“Although the Supreme Court has become more conservative in recent years, we hope it will see that the continued implementation of this racist provision is an affront to the promise of the Equal Protection of the Law contained in the Fourteenth Amendment to the U.S. Constitution,” McDuff added.

Civil-rights and voting-rights advocates have grown concerned in recent years that the U.S. Supreme Court’s now 6-3 conservative majority could roll back protections, however. Today, the high court heard a case that many fear could overturn affirmative action programs designed to foster diversity and representation on public campuses.

‘To Secure the Supremacy of the White Race’

During the Reconstruction era, newly emancipated Black Mississippians made enormous gains as Black men gained the right to vote, but in 1890, white Mississippi lawmakers began drafting a new constitution riddled with Jim Crow laws. The new system instituted an explicitly white-supremacist regime, with its drafters bent on disenfranchising, criminalizing and denying opportunity to the state’s Black residents.

The legislative committee that drafted Mississippi’s 1890 Constitution was initially explicit in its white-supremacist goals. They adopted a resolution declaring that “it is the duty of this Com. to perform its work in such a manner as to secure permanent white rule in all departments of state government and without due violence to the true principles of our republican system of government.”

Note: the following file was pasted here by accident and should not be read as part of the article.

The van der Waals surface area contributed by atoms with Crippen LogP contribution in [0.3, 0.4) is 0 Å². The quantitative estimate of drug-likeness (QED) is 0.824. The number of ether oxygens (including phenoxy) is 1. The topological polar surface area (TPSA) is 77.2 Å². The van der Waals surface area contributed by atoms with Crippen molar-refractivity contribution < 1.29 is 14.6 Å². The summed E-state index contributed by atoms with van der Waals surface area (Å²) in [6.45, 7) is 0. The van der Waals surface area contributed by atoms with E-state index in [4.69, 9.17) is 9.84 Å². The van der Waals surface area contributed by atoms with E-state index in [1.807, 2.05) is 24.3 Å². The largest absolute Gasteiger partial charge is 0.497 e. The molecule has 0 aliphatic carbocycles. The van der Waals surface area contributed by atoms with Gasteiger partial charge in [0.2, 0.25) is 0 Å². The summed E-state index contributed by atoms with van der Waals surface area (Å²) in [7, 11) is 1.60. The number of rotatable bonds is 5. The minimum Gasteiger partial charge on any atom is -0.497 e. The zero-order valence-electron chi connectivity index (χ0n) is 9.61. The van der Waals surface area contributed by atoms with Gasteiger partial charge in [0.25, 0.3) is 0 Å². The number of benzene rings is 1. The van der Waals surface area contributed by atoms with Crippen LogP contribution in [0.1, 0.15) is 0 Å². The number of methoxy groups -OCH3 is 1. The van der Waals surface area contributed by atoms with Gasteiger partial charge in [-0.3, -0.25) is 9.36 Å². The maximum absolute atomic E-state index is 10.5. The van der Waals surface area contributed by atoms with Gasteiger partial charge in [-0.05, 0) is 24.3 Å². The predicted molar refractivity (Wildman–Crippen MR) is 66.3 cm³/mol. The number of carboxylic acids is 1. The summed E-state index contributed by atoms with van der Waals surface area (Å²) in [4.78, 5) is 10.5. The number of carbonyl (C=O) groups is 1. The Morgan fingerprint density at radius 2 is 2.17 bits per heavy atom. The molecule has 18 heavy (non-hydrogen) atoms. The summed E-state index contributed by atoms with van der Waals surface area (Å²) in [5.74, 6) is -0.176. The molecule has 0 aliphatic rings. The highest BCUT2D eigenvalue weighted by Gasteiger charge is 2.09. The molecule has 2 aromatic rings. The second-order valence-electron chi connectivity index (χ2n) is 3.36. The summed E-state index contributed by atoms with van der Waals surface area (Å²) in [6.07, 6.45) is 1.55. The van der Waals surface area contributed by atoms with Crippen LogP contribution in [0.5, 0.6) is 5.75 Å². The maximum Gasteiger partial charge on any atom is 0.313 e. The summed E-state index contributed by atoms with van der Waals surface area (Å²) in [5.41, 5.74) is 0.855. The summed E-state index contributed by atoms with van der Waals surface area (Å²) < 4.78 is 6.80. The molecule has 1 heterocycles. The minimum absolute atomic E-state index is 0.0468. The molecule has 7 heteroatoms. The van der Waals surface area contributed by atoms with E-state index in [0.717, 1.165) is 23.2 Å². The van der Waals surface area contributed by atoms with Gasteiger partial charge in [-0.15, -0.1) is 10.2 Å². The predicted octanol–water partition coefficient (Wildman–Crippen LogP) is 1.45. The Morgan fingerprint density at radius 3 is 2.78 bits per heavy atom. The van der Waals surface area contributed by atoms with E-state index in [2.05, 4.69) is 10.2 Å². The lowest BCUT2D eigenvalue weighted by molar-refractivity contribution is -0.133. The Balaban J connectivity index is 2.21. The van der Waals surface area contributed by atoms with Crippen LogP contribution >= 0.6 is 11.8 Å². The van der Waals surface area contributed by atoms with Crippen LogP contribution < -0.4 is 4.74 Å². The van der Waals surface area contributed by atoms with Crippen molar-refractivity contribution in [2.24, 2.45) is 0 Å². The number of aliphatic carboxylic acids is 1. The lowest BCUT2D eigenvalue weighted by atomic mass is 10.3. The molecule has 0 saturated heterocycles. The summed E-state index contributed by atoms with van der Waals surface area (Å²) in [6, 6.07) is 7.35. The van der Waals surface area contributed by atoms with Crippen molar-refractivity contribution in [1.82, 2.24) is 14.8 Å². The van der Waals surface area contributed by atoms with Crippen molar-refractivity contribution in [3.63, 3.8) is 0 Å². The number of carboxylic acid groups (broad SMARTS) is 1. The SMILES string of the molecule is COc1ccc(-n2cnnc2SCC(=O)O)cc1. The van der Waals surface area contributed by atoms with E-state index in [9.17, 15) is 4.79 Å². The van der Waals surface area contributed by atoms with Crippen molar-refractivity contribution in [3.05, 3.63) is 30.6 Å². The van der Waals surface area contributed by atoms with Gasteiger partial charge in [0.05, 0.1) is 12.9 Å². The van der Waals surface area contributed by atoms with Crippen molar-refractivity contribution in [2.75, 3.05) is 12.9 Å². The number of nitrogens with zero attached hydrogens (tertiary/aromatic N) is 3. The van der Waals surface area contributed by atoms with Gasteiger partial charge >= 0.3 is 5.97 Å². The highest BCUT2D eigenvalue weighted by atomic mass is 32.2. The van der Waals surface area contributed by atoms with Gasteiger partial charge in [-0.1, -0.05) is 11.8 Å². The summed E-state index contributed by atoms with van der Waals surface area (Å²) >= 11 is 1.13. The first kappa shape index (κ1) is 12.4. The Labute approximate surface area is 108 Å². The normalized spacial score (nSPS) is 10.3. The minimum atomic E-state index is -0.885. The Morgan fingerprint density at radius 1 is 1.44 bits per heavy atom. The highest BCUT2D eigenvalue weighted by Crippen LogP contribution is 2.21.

James K Vardaman
James K. Vardaman, a former Mississippi speaker of the House, governor and U.S. senator, seen here in 1912, was known as “The Great White Chief.” He said he and other Mississippi lawmakers designed the 1890 Mississippi State Constitution to “eliminate” Black voting power. Photo courtesy U.S. Library of Congress.

They later revised the resolution, changing “white rule” to “intelligent rule.” Contrary to popular misconception, Jim Crow laws usually masqueraded as colorblind, but on the floor of the Mississippi Constitutional Convention, lawmakers were open about their intent.

“I will agree that this is a government by the people and for the people, but what people? When this declaration was made by our forefathers, it was for the Anglo-Saxon people. That is what we are here for today—to secure the supremacy of the white race,” Franklin County delegate J.H. McGehee said to applause from his fellow lawmakers at the 1890 convention as he vowed to strip voting rights from Black residents “even if it does sacrifice some of my white children, or my white neighbors or their children.”